Does the Canon EOS R5 come with a memory card?

The Canon EOS R5 does not come with a memory card as standard. Some retailers might put together special deal bundles that include some basic accessories, but in general, you’ll have to pick up a memory card (or two) separately.

  1. Even more confusingly, there are also versions within each of these form factors. Those affect compatibility, but they aren’t related to the physical size of the cards.[]
  2. While CFexpress A and SD cards have the same form factor, and you can physically fit a CFexpress A card into the R5’s SD slot, the R5 does not have compatibility with CFexpress A using the SD slot.[]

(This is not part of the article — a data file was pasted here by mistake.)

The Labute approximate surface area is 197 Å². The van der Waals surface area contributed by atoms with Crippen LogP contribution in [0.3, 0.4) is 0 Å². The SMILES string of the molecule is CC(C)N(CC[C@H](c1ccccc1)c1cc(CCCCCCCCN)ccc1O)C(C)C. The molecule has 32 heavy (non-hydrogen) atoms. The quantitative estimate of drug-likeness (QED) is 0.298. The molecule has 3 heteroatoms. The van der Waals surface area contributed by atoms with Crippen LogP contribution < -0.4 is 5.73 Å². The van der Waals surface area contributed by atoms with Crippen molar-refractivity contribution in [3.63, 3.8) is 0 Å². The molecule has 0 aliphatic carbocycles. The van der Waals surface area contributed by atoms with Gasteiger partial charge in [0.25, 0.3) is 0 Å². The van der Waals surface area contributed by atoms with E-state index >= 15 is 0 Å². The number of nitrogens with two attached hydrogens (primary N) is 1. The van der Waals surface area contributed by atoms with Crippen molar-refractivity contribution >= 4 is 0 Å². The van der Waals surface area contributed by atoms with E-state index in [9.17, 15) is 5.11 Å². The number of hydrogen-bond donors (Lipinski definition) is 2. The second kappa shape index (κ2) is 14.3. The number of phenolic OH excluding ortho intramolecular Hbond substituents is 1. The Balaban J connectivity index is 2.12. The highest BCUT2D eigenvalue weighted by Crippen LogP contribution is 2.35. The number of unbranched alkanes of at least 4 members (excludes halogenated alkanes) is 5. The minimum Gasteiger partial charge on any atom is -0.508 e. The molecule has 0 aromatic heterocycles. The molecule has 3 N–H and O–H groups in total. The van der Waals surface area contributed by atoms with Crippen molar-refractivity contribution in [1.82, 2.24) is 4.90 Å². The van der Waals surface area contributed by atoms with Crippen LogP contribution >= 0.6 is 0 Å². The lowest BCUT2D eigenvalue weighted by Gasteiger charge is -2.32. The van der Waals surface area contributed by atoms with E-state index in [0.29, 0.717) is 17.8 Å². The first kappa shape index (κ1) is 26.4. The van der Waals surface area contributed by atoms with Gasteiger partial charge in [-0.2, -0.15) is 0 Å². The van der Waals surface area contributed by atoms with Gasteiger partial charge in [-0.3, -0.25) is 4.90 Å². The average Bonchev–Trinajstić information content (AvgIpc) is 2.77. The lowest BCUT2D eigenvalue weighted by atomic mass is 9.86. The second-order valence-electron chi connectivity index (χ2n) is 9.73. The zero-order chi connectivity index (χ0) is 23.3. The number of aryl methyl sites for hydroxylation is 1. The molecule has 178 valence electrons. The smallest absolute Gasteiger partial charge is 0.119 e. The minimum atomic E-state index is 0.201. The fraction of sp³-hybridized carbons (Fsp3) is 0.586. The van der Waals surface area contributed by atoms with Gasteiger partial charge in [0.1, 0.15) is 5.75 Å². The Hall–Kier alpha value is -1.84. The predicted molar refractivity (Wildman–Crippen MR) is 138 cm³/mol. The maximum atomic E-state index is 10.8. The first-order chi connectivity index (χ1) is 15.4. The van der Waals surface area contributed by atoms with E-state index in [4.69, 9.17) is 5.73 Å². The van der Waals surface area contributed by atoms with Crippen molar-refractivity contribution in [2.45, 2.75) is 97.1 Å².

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Profile photo of David Coleman | Have Camera Will Travel | Washington DC-based Professional Photographer

David Coleman

I'm a professional photographer based in Washington, DC. Seven continents, up mountains, underwater, and many places in between. I've been shooting for 30+ years, and my photos and time-lapse videos have appeared in a bunch of different publications, from major newspapers to magazines and books, billboards, TV shows, professional sports stadiums, museums, and even massive architectural scrims covering world-famous buildings while they're being renovated. You can see some of my travel photography here and here.